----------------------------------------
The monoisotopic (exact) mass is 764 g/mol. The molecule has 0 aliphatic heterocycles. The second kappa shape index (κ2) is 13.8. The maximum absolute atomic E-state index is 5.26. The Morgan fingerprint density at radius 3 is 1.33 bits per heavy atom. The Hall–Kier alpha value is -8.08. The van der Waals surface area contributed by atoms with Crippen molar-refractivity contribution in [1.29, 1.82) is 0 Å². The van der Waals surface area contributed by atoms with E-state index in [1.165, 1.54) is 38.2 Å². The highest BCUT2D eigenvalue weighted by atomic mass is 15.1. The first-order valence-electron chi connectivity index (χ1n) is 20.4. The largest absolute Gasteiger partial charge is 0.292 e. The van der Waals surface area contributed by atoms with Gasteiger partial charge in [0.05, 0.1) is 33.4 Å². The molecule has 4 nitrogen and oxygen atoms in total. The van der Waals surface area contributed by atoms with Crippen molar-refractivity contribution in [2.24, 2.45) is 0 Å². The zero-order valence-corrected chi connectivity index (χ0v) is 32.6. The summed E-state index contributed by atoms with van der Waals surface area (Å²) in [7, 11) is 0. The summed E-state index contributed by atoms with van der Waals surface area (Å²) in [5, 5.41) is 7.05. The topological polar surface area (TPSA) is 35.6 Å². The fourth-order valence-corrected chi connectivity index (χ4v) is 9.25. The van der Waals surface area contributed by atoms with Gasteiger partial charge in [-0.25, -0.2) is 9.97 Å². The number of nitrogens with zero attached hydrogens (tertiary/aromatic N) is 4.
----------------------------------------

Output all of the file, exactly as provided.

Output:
The monoisotopic (exact) mass is 764 g/mol. The molecule has 0 aliphatic heterocycles. The second kappa shape index (κ2) is 13.8. The maximum absolute atomic E-state index is 5.26. The Morgan fingerprint density at radius 3 is 1.33 bits per heavy atom. The Hall–Kier alpha value is -8.08. The van der Waals surface area contributed by atoms with Crippen molar-refractivity contribution in [1.29, 1.82) is 0 Å². The van der Waals surface area contributed by atoms with E-state index in [1.165, 1.54) is 38.2 Å². The highest BCUT2D eigenvalue weighted by atomic mass is 15.1. The first-order valence-electron chi connectivity index (χ1n) is 20.4. The largest absolute Gasteiger partial charge is 0.292 e. The van der Waals surface area contributed by atoms with Gasteiger partial charge in [0.05, 0.1) is 33.4 Å². The molecule has 4 nitrogen and oxygen atoms in total. The van der Waals surface area contributed by atoms with Crippen molar-refractivity contribution in [2.24, 2.45) is 0 Å². The zero-order valence-corrected chi connectivity index (χ0v) is 32.6. The summed E-state index contributed by atoms with van der Waals surface area (Å²) in [7, 11) is 0. The summed E-state index contributed by atoms with van der Waals surface area (Å²) in [5, 5.41) is 7.05. The topological polar surface area (TPSA) is 35.6 Å². The fourth-order valence-corrected chi connectivity index (χ4v) is 9.25. The van der Waals surface area contributed by atoms with Gasteiger partial charge in [-0.25, -0.2) is 9.97 Å². The number of nitrogens with zero attached hydrogens (tertiary/aromatic N) is 4.